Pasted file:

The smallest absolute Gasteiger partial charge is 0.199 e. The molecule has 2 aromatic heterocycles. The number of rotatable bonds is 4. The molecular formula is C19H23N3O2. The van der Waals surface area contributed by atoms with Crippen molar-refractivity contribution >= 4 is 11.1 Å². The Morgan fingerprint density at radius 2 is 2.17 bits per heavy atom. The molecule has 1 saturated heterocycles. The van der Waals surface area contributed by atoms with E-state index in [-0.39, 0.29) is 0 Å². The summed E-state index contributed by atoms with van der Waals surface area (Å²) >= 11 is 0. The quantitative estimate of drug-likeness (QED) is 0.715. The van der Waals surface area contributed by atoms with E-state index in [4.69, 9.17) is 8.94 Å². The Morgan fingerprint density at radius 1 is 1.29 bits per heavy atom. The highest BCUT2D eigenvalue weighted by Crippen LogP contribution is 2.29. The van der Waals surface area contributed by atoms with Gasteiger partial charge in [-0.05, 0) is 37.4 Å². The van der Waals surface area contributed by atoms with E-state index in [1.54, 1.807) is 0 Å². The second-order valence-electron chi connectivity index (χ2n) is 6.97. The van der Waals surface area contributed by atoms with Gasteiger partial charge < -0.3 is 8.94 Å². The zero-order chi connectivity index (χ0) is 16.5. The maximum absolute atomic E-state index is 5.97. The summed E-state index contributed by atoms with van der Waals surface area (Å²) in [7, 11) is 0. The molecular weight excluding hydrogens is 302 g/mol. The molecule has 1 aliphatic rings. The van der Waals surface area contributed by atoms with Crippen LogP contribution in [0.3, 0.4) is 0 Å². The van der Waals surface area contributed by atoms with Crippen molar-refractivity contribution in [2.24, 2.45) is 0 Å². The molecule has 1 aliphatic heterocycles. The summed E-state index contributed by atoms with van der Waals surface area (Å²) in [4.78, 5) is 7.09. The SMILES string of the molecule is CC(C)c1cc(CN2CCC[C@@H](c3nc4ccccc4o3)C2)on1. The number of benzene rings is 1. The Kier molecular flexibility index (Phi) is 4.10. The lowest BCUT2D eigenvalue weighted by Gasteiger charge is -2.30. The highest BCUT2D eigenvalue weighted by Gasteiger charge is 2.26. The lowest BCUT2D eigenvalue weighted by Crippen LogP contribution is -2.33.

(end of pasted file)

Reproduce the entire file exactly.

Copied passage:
The smallest absolute Gasteiger partial charge is 0.199 e. The molecule has 2 aromatic heterocycles. The number of rotatable bonds is 4. The molecular formula is C19H23N3O2. The van der Waals surface area contributed by atoms with Crippen molar-refractivity contribution >= 4 is 11.1 Å². The Morgan fingerprint density at radius 2 is 2.17 bits per heavy atom. The molecule has 1 saturated heterocycles. The van der Waals surface area contributed by atoms with E-state index in [-0.39, 0.29) is 0 Å². The summed E-state index contributed by atoms with van der Waals surface area (Å²) >= 11 is 0. The quantitative estimate of drug-likeness (QED) is 0.715. The van der Waals surface area contributed by atoms with E-state index in [4.69, 9.17) is 8.94 Å². The Morgan fingerprint density at radius 1 is 1.29 bits per heavy atom. The highest BCUT2D eigenvalue weighted by Crippen LogP contribution is 2.29. The van der Waals surface area contributed by atoms with Gasteiger partial charge in [-0.05, 0) is 37.4 Å². The van der Waals surface area contributed by atoms with E-state index in [1.54, 1.807) is 0 Å². The second-order valence-electron chi connectivity index (χ2n) is 6.97. The van der Waals surface area contributed by atoms with Gasteiger partial charge < -0.3 is 8.94 Å². The zero-order chi connectivity index (χ0) is 16.5. The maximum absolute atomic E-state index is 5.97. The summed E-state index contributed by atoms with van der Waals surface area (Å²) in [7, 11) is 0. The molecular weight excluding hydrogens is 302 g/mol. The molecule has 1 aliphatic rings. The van der Waals surface area contributed by atoms with Crippen LogP contribution in [0.3, 0.4) is 0 Å². The van der Waals surface area contributed by atoms with Crippen molar-refractivity contribution in [2.24, 2.45) is 0 Å². The molecule has 1 aliphatic heterocycles. The summed E-state index contributed by atoms with van der Waals surface area (Å²) in [4.78, 5) is 7.09. The SMILES string of the molecule is CC(C)c1cc(CN2CCC[C@@H](c3nc4ccccc4o3)C2)on1. The number of benzene rings is 1. The Kier molecular flexibility index (Phi) is 4.10. The lowest BCUT2D eigenvalue weighted by Gasteiger charge is -2.30. The highest BCUT2D eigenvalue weighted by Gasteiger charge is 2.26. The lowest BCUT2D eigenvalue weighted by Crippen LogP contribution is -2.33.